So I decided to go to a new nascent market: young emerging designers—rare competition, easier sourcing and a fast growing market—and to create a marketplace instead of a traditional B2C ecommerce website so that all logistics and photo shooting are totally handled by the designers themselves from any place in the world to everywhere.

SUB: What’s the vision behind Carnet de Mode?

Smiti: The idea of Carnet de Mode was to create a curated international marketplace for all independent and talented designers—a platform where fashion lovers can find all kind of unique and original collections from professional designers. So, we planned a three-step strategy.

First step in 2011: For very young designers who have difficulties to produce their first collections. We created a laboratory experimental platform called ‘Pre-collections’ to showcase future collections—six months to a year before the season—of handpicked young talents and we invited all fashion lovers to pre-order their favorite pieces for 40 percent off their future retail price and wait for a quota to be reached before launching the production, which finances the production of the designer collection by the customers themselves, and helps the designer getting an instructive feedback about his collection beforehand.

Second step in 2012: For young designers who already produced their collections and sell them in many physical multi-brand boutiques. We launched the marketplace in French and in English to offer these designers a very user-friendly plug-and-play storefront that enables them to create instantly their own corner on our platform, have an online boutique for free and an expert team that will invest in marketing and communication to help them get the exposure they need—PR, partnerships with medias, social medias—and attract international customers to buy their collections. The designers edit their collections by themselves and we manage to check and translate before publishing their collections. We also handle customer service and we act as an intermediate between designers and customers all over the world. The customer then receives his order from the designer etailer directly with a customized packaging and personal message from the designer to help create the intimate relationship we aimed to form between designers and their fans.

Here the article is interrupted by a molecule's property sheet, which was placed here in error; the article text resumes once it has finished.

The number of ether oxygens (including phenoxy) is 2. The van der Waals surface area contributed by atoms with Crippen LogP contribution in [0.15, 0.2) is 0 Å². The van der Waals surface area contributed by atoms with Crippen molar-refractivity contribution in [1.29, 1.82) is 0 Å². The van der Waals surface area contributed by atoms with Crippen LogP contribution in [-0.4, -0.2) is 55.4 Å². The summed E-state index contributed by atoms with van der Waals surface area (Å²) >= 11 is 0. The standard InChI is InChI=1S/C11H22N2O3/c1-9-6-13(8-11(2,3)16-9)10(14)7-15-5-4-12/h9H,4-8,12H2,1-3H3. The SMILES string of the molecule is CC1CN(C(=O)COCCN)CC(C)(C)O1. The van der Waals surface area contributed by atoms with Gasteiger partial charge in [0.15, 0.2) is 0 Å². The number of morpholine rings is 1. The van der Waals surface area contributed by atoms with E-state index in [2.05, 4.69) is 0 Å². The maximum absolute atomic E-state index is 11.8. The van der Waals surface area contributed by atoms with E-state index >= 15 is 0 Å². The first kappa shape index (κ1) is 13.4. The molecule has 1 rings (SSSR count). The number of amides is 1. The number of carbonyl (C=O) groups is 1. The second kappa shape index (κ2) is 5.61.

Third step in 2013: For established and known designers, we are launching very soon a boutiques segment on our marketplace to offer the same services to multi-brand physical boutiques in Paris and then the rest of the big cities in the world to reach established designers through the boutiques who own their collections and can manage logistics instead of them. We help boutiques to have an online corner for free as well as large investments in marketing and communication to help them get exposure and attract new customers they couldn’t reach before locally. We help them sell their catalogue on an online distribution channel and we help customers buy from their favorite boutiques from anywhere in the world.

SUB: You recently raised $1.5 million in Series A funding. Why was this a particularly good time to raise funding?

Smiti: This financing round will enable us to hire senior profiles to strengthen the team, invest in marketing to grow our community of customers worldwide, and to further develop our services for fashion designers.

SUB: Do you have plans to raise more venture funding in the near future?

Smiti: Not before mid-2014, hopefully.

SUB: What have the most significant obstacles been so far to building the company?

Smiti: Lack of financing.

SUB: How does the company generate revenue or plan to generate revenue?

Smiti: We sell garments ready to wear and accessories—jewelry, shoes, bags, scarves. We cash all the sales generated on the platform and we pay 50 percent of the sales to the designers 30 days after the reception of the package by the client.

SUB: What are your goals for Carnet de Mode over the next year or so? 

Smiti: Reach 1.5 million€ at the end of 2013, publish 500 designers from all around the world, manage more than 30 multi-brand boutiques corners’ on our platform.

Carnet de Mode –